The page then links to a dedicated library website with further information specifically for staff and students at the school.

Other points you could include on your website:

  • If you’ve recently attended or spoken at a conference, or completed a training course that furthers your expertise and will help you better support your students.
  • Specific projects the library supports – for example if you regularly collaborate with the EPQ Co-ordinator or a specific department. This might also encourage other departments to start working more closely with the library. See our recent blog on collaboration between the EPQ Coordinator and the librarian at St Benedict’s School.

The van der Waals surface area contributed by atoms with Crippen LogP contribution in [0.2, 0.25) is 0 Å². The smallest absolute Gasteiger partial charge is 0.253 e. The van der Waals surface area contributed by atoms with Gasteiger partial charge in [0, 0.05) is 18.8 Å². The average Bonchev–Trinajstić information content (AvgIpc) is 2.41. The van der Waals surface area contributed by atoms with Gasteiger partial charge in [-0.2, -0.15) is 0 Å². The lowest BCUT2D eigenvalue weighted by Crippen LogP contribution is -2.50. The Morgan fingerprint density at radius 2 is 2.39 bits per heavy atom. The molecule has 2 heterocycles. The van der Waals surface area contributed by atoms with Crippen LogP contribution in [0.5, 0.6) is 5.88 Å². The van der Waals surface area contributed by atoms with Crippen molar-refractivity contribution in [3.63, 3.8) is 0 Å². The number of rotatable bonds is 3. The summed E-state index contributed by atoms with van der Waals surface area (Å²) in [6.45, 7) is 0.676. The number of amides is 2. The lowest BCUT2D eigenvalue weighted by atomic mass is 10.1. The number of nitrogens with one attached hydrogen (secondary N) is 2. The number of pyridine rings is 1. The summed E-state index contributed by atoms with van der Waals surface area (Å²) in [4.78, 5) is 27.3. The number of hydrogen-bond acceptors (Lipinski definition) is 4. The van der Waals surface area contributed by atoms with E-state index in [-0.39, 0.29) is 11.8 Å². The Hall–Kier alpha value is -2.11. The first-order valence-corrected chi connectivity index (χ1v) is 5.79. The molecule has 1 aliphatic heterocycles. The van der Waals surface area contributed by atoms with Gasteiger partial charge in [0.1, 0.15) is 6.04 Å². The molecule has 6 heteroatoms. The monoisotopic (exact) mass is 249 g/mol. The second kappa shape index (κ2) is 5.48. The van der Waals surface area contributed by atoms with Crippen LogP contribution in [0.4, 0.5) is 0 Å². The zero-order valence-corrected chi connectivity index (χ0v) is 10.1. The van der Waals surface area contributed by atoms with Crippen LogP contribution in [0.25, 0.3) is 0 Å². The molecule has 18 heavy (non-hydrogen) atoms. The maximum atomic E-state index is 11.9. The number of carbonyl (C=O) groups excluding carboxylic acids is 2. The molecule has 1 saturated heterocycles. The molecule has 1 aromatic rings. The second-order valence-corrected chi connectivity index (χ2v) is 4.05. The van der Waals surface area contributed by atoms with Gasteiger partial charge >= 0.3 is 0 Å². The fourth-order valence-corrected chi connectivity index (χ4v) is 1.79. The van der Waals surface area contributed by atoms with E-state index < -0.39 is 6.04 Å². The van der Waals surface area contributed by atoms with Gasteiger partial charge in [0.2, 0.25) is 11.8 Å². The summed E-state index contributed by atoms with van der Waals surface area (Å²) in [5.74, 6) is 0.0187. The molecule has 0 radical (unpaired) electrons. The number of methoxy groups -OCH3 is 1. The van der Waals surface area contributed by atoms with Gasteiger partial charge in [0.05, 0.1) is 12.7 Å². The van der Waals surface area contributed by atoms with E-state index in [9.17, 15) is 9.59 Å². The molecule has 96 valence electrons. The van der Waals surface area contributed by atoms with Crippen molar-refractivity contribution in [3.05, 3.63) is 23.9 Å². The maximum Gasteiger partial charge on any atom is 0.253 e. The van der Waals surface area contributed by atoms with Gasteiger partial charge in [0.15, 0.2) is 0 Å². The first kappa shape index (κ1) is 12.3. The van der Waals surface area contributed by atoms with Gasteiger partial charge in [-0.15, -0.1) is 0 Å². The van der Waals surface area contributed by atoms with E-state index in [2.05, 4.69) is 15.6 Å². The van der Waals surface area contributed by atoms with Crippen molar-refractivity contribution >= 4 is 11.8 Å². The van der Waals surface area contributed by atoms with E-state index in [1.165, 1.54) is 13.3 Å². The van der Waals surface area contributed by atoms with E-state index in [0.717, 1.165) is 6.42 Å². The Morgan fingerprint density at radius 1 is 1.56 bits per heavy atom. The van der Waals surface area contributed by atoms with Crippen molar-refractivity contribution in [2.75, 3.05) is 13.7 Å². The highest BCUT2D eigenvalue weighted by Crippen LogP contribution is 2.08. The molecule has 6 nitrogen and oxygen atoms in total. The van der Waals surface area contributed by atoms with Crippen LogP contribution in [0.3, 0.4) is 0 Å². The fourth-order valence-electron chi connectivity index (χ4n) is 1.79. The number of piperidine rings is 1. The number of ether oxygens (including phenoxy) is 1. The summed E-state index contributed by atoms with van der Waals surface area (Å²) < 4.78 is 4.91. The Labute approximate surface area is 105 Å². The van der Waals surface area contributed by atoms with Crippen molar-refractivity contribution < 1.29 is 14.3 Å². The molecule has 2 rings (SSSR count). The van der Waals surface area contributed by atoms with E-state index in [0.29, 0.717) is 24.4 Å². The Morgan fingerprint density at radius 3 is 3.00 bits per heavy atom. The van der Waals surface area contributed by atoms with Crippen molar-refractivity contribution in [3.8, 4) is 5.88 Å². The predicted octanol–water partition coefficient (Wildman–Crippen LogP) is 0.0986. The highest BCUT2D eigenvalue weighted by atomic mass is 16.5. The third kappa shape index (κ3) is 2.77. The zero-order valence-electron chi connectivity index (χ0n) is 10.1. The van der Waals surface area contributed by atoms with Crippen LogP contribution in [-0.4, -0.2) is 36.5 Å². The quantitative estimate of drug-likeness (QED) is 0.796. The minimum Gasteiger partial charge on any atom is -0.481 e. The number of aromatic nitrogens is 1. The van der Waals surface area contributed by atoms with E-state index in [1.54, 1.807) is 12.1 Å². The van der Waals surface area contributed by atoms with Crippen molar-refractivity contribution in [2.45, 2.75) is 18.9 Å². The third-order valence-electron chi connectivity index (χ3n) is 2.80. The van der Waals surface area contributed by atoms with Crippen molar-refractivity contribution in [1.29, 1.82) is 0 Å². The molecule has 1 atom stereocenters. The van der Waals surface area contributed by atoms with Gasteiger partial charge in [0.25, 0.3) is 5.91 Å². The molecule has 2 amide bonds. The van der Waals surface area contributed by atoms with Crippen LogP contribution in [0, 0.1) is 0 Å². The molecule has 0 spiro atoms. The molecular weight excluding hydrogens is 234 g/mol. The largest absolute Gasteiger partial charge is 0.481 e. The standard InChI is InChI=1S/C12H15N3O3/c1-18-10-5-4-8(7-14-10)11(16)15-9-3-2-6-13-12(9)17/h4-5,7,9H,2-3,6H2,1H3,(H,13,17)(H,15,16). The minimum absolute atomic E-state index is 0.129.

• Any stats or student results that provide evidence as to the success of the library.
  • What do your students think of the library? Use quotes from students on why the library is important to them.
  • A link to your school library Twitter account.

The JCS 2019 Conference Digital Literacy in Schools: building capabilities provides another opportunity for librarians to raise their voice about the important work they do in preparing students for an ever-changing digital environment. The programme combines specialists in the field of information and digital literacy as well as teachers and librarians showcasing practical initiatives and interventions that are making a real difference in their school.

Book your place, view the full programme and keynote’s and lightning speaker’s abstracts.